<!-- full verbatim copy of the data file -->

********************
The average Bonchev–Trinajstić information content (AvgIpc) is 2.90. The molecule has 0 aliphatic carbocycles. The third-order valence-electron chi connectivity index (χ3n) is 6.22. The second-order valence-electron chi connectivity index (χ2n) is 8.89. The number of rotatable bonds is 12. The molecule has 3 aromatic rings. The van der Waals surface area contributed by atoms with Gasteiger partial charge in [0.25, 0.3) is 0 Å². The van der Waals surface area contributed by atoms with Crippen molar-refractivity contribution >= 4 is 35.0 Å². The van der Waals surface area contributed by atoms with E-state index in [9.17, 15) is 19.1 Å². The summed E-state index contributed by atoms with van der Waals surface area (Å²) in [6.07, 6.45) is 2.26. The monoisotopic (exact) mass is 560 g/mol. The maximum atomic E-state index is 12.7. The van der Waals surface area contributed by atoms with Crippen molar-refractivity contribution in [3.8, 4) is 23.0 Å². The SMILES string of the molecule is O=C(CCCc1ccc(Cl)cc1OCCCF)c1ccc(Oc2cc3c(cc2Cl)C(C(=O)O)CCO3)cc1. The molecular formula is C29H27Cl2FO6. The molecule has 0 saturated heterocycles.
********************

The average Bonchev–Trinajstić information content (AvgIpc) is 2.90. The molecule has 0 aliphatic carbocycles. The third-order valence-electron chi connectivity index (χ3n) is 6.22. The second-order valence-electron chi connectivity index (χ2n) is 8.89. The number of rotatable bonds is 12. The molecule has 3 aromatic rings. The van der Waals surface area contributed by atoms with Gasteiger partial charge in [0.25, 0.3) is 0 Å². The van der Waals surface area contributed by atoms with Crippen molar-refractivity contribution >= 4 is 35.0 Å². The van der Waals surface area contributed by atoms with E-state index in [9.17, 15) is 19.1 Å². The summed E-state index contributed by atoms with van der Waals surface area (Å²) in [6.07, 6.45) is 2.26. The monoisotopic (exact) mass is 560 g/mol. The maximum atomic E-state index is 12.7. The van der Waals surface area contributed by atoms with Crippen molar-refractivity contribution in [3.8, 4) is 23.0 Å². The SMILES string of the molecule is O=C(CCCc1ccc(Cl)cc1OCCCF)c1ccc(Oc2cc3c(cc2Cl)C(C(=O)O)CCO3)cc1. The molecular formula is C29H27Cl2FO6. The molecule has 0 saturated heterocycles.